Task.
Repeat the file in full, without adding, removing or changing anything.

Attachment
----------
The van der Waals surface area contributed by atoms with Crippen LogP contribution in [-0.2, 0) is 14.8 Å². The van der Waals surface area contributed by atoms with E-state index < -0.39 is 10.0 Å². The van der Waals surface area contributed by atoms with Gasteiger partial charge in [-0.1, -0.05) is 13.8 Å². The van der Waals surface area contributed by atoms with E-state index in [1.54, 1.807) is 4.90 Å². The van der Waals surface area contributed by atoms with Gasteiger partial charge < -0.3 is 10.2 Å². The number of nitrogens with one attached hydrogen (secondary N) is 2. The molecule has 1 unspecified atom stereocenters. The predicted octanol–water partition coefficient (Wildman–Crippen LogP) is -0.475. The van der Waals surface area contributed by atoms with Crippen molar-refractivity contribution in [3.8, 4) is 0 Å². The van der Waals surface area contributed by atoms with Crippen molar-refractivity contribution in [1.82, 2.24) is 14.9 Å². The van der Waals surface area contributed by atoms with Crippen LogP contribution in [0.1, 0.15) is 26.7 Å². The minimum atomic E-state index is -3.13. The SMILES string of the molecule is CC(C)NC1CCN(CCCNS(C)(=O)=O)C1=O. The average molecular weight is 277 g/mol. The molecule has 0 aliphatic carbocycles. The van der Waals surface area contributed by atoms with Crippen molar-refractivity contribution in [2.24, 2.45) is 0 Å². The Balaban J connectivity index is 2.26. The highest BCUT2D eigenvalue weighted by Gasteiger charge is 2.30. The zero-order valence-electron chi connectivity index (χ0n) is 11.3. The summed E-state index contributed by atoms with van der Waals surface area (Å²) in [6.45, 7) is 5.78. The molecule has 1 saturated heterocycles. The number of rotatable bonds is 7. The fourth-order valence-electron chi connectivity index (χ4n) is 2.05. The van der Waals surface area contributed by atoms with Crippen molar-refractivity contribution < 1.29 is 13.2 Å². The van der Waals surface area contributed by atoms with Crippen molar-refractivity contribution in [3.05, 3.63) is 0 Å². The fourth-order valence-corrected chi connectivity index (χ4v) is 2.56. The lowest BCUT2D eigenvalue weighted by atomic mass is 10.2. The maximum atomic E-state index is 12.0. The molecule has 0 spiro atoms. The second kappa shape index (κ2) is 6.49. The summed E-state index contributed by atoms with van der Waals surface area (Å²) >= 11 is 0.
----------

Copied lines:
The van der Waals surface area contributed by atoms with Crippen LogP contribution in [-0.2, 0) is 14.8 Å². The van der Waals surface area contributed by atoms with E-state index < -0.39 is 10.0 Å². The van der Waals surface area contributed by atoms with Gasteiger partial charge in [-0.1, -0.05) is 13.8 Å². The van der Waals surface area contributed by atoms with E-state index in [1.54, 1.807) is 4.90 Å². The van der Waals surface area contributed by atoms with Gasteiger partial charge < -0.3 is 10.2 Å². The number of nitrogens with one attached hydrogen (secondary N) is 2. The molecule has 1 unspecified atom stereocenters. The predicted octanol–water partition coefficient (Wildman–Crippen LogP) is -0.475. The van der Waals surface area contributed by atoms with Crippen molar-refractivity contribution in [3.8, 4) is 0 Å². The van der Waals surface area contributed by atoms with Crippen molar-refractivity contribution in [1.82, 2.24) is 14.9 Å². The van der Waals surface area contributed by atoms with Crippen LogP contribution in [0.1, 0.15) is 26.7 Å². The minimum atomic E-state index is -3.13. The SMILES string of the molecule is CC(C)NC1CCN(CCCNS(C)(=O)=O)C1=O. The average molecular weight is 277 g/mol. The molecule has 0 aliphatic carbocycles. The van der Waals surface area contributed by atoms with Crippen molar-refractivity contribution in [2.24, 2.45) is 0 Å². The Balaban J connectivity index is 2.26. The highest BCUT2D eigenvalue weighted by Gasteiger charge is 2.30. The zero-order valence-electron chi connectivity index (χ0n) is 11.3. The summed E-state index contributed by atoms with van der Waals surface area (Å²) in [6.45, 7) is 5.78. The molecule has 1 saturated heterocycles. The number of rotatable bonds is 7. The fourth-order valence-electron chi connectivity index (χ4n) is 2.05. The van der Waals surface area contributed by atoms with Crippen molar-refractivity contribution < 1.29 is 13.2 Å². The van der Waals surface area contributed by atoms with Crippen molar-refractivity contribution in [3.05, 3.63) is 0 Å². The fourth-order valence-corrected chi connectivity index (χ4v) is 2.56. The lowest BCUT2D eigenvalue weighted by atomic mass is 10.2. The maximum atomic E-state index is 12.0. The molecule has 0 spiro atoms. The second kappa shape index (κ2) is 6.49. The summed E-state index contributed by atoms with van der Waals surface area (Å²) >= 11 is 0.